Theological research: Much needs to be done within the Church to better understand ways in which Orthodox Christians should respond to division, conflict, injustice, war, and the relationship of the believer to the state. We encourage research on peace in the Bible, peace in the Liturgy, examples of ways Orthodox people and churches have responded to war from ancient to modern times, and the collection of relevant quotations and stories from the Fathers and the saints. One significant result of this effort is the book, For the Peace from Above: an Orthodox Resource book on War, Peace, and Nationalism, edited by Hildo Bos and Jim Forest and published by Syndesmos, the international association of Orthodox youth. The full text of this reference book is also on the OPF web site.

Publication: Our quarterly journal, In Communion, not only provides its readers with helpful essays and news but serves as a forum for dialogue. The main articles from past issues of In Communion plus many other resources are made available via our web site: OPF members are also invited to take part in the OPF List, a news and discussion forum.

Practical assistance in conflict areas: As one of our members, a priest in the Republic of Georgia, points out: “Activity of the OPF is of particular importance in those Orthodox countries going through war and the horror of national conflict. The OPF can help Orthodox people to practice peace and tolerance and to show that war and national conflict are satanic traps.”

Structure: The Orthodox Peace Fellowship has members in North America, Europe, Asia, and Africa. Its international secretariat is in The Netherlands. Decisions are made by the OPF secretaries and officers in consultation with each other, with counsel from members and the Fellowship’s Board of Advisors. Our largest branch at present is in North America. There are occasional meetings and conferences in the United States and Canada as well as in Europe. We encourage the formation of local and national chapters.

A description of our vocation:

We are faithful sons and daughters of the Church, not the Church’s rescue committee. Fr. John Meyendorff once said to a member of a schismatic Orthodox group, “We do not save the Church. The Church saves us.” Our modest task is not to invent anything or announce a new theology or reorganize the Church but simply to reopen forgotten or neglected Church teachings regarding day-to-day life in a world in which enmity is always a problem, in which millions suffer from hunger, thirst, and homelessness, and in which war is rarely not occurring somewhere on our small planet.

The Church has preserved the Liturgy down through the centuries. It has preserved the Bible and the Creed. It has preserved the writings of the Church Fathers and the decisions of the Ecumenical Councils. It has developed and maintained a calendar of sacred time. But it has been somewhat less attentive to calling us to account for the teaching it has preserved. Over the centuries, when state and faith were in conflict, we have more often been obedient citizens than obedient Christians.

We believe in a hierarchy of identities. We are not first people of a certain country, then Orthodox Christians. It is the other way around. We are first Orthodox Christians, then people of a particular state, national, or tribal affiliation. We renounce none of these identities nor do we ignore any of their obligations, but when the requirements of one identity clash with another, we are required to know which comes first.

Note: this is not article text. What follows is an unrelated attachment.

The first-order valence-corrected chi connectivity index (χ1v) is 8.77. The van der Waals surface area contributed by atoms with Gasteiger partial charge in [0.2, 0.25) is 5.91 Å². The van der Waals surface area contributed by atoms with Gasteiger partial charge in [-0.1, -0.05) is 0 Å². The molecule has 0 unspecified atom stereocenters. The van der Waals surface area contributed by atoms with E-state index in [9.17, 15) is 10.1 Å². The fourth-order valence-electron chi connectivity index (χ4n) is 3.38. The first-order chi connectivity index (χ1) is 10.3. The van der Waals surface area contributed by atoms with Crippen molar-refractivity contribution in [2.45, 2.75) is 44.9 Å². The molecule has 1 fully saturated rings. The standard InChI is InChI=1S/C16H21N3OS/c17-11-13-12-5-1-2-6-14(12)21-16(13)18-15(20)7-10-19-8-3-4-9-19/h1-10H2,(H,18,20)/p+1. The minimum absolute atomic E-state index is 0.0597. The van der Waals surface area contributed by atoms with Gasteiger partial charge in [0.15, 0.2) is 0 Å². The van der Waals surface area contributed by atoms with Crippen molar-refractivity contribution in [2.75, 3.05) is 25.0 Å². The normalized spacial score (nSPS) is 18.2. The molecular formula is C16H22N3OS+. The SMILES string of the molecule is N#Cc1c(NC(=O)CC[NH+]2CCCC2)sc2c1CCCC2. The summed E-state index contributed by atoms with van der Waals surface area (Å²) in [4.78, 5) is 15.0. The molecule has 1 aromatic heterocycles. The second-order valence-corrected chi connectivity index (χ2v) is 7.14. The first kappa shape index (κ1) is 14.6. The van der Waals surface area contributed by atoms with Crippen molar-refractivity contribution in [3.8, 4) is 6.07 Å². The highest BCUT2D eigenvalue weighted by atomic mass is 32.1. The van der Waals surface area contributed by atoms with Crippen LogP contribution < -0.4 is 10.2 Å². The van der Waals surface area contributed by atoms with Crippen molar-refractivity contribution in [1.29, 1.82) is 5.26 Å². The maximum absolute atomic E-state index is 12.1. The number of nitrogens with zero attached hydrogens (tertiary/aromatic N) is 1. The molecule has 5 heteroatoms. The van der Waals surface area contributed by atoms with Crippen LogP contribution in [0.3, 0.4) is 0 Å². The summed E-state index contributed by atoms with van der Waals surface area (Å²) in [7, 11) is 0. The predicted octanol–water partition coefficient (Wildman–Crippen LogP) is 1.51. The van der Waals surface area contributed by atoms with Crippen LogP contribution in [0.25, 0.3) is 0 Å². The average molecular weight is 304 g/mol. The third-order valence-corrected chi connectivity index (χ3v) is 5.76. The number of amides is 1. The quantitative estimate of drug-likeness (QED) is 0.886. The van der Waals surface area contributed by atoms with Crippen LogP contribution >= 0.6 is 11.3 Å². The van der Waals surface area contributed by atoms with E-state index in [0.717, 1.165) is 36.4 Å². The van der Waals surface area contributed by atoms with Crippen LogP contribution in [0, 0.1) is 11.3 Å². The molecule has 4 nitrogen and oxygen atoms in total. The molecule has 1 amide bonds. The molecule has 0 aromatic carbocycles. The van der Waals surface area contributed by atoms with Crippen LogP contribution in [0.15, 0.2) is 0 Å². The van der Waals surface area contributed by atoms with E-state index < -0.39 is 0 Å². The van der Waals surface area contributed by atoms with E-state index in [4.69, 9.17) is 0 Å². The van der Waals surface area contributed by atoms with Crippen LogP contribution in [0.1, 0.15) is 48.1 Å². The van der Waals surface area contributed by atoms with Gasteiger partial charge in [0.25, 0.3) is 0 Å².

We try to remind ourselves and our neighbors that there is no such thing as a good or holy war––that it defames God and the Gospel to use adjectives associated with sanctity and heaven in that most hellish of all activities, the organized killing of human beings and the destruction of the environment upon which all life depends. Every possible effort must be made to avoid war, but not by cowardly avoidance or failure to recognize evil for what it is and to resist it. Chamberlain was not a peacemaker. Those who fail to see and resist evil are its accomplices. Yet we believe that prayer and fasting are also weapons of struggle, that there is such a thing as spiritual combat, and that what we seek is not the killing of evil people—such a task would require a holocaust that would destroy the human race—but their conversion, which is also our conversion, for the line dividing good from evil runs not between people or classes but, as Solzhenitsyn reminds us, right through each and every human heart.

We are people attempting, with God’s help, to love our enemies as Christ commands his followers to do. This is not a sentimental undertaking but a soul-saving quest to be liberated from enmity. In the seventh century, St. Maximus the Confessor put it in these words: “‘But I say to you,’ the Lord says, ‘love your enemies, do good to those who hate you, pray for those who persecute you.’ Why did he command these things? So that he might free you from hatred, sadness, anger, and grudges, and might grant you the greatest possession of all, perfect love, which is impossible to possess except by the one who loves all equally in imitation of God.”

Our concern about the sanctity of human life is not limited to war. We seek to protect the lives of the unborn—not by denouncing women who feel they have no other choice, but to help them bring their children safely into this world and to do whatever is in our power to make the world more welcoming. With the same motives, we do not regard euthanasia as an acceptable solution for those whose illnesses seem to be incurable or who are severely handicapped. We do whatever we can in support of hospices for the dying, including effective pain relief for those who are suffering. At the same time we oppose taking extraordinary measures to prolong life when in the natural order a person is beyond hope of recovery.